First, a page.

Review of ‘Countrywise Three’, by Raymond Rush

This review is by Julie Bunting, and was published originally in The Peak Advertiser, the Peak District's local free newspaper, on 3rd January 2005, and is reproduced with Julie's kind permission.

COUNTRYWISE THREE

No less than 35 chapters make up this third volume by Raymond Rush, who originally wrote them over a period of many years for The Town and Country Post.

Countrywise Three is scattered with delightful and evocative sketches by Sheila Hine, a busy farmer's wife who incorporates her lifelong knowledge of the countryside into her illustrations, from wildlife to gypsies' pegs and tramps' gatepost symbols. Reading any chapter at random is like listening to a dyed-in-the-wool countryman who knows a lot more than he at first lets on, so that the reader learns of two uses for dead kingfishers, the difference between a turnip and a swede, and the fact that coach passengers used to suffer from ‘coach lag’. The author often concludes that ‘there's nothing new is there?’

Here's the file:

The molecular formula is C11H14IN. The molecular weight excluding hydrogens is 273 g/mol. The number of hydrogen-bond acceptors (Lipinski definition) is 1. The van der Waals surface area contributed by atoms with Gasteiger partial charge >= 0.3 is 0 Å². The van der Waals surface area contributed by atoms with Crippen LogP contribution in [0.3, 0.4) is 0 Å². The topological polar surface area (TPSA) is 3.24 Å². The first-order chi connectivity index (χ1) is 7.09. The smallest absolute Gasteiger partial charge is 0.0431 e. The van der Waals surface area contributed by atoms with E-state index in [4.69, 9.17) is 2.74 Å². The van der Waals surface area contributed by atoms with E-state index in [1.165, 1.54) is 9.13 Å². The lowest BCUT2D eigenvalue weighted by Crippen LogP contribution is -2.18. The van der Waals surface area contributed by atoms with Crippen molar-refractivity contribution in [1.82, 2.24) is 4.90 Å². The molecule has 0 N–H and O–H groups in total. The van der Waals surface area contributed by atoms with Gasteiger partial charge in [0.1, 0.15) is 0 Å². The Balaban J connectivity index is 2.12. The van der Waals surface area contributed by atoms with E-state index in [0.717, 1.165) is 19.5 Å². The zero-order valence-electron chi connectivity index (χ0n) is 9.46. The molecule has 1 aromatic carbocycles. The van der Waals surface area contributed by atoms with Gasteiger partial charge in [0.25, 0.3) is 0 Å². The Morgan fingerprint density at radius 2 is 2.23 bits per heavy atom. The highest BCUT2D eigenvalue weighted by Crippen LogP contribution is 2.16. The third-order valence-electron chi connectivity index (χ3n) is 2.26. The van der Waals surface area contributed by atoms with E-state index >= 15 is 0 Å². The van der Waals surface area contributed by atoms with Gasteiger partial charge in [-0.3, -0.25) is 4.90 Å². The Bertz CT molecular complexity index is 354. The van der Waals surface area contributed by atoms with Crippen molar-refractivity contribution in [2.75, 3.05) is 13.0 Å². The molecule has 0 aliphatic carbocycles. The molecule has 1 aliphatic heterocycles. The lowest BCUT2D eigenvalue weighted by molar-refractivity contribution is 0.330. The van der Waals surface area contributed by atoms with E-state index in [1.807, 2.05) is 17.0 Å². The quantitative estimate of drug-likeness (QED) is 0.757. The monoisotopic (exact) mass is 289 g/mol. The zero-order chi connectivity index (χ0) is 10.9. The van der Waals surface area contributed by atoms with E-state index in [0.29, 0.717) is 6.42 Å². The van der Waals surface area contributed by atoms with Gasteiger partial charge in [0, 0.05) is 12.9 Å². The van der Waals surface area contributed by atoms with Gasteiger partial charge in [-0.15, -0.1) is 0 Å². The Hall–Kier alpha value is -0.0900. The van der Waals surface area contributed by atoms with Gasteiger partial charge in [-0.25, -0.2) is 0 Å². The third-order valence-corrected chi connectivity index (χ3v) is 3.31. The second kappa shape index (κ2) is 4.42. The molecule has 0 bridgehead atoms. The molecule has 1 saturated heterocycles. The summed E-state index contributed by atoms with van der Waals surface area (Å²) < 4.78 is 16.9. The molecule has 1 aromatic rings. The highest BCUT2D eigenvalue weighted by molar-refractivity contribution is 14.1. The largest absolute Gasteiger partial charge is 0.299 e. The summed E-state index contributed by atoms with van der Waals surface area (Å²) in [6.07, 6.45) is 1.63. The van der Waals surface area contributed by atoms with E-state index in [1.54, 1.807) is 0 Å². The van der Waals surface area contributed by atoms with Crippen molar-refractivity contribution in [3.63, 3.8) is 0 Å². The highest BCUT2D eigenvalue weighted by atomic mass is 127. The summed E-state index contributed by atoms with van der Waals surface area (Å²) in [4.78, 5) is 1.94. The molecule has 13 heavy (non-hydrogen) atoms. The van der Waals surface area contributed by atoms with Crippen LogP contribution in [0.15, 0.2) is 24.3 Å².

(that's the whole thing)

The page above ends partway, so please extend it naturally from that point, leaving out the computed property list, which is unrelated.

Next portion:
As he brings his gentle humour to chapters such as Haymaking and Garden Pests, The Depravity of the Poor, or My Size 13 Boots, Raymond ruminates on the origins of dozens of familiar sayings: ‘show a leg’, ‘hangers on’ and ‘out of the frying pan, into the fire’ all become clear.

The author has lived through enormous changes to country life and life in general, so is fatalistic if a little sad when it comes to progress. Amongst his thoughts on 30 years of farming and the end of the milk churn era (and Gold Top milk), he confides: ‘... every day of that 30 years several barrow loads of manure have been wheeled across the road to the midden.’

Tapping into the past with Raymond Rush is sure to jog memories, but a word of warning - can it really be that long ago that we (or our parents) lived with lino, deposits on glass pop bottles, ‘divi’ at the Co-op, blue bags, flue brushes, Valor stoves, or 10 bob notes and half-crowns?

With 128 pages and over 100 illustrations, Countrywise Three offers wonderful browsing for those long winter evenings. Published by Churnet Valley Books and on sale locally priced £6.95 (ISBN 1-904546-20-X).

Review by Julie Bunting


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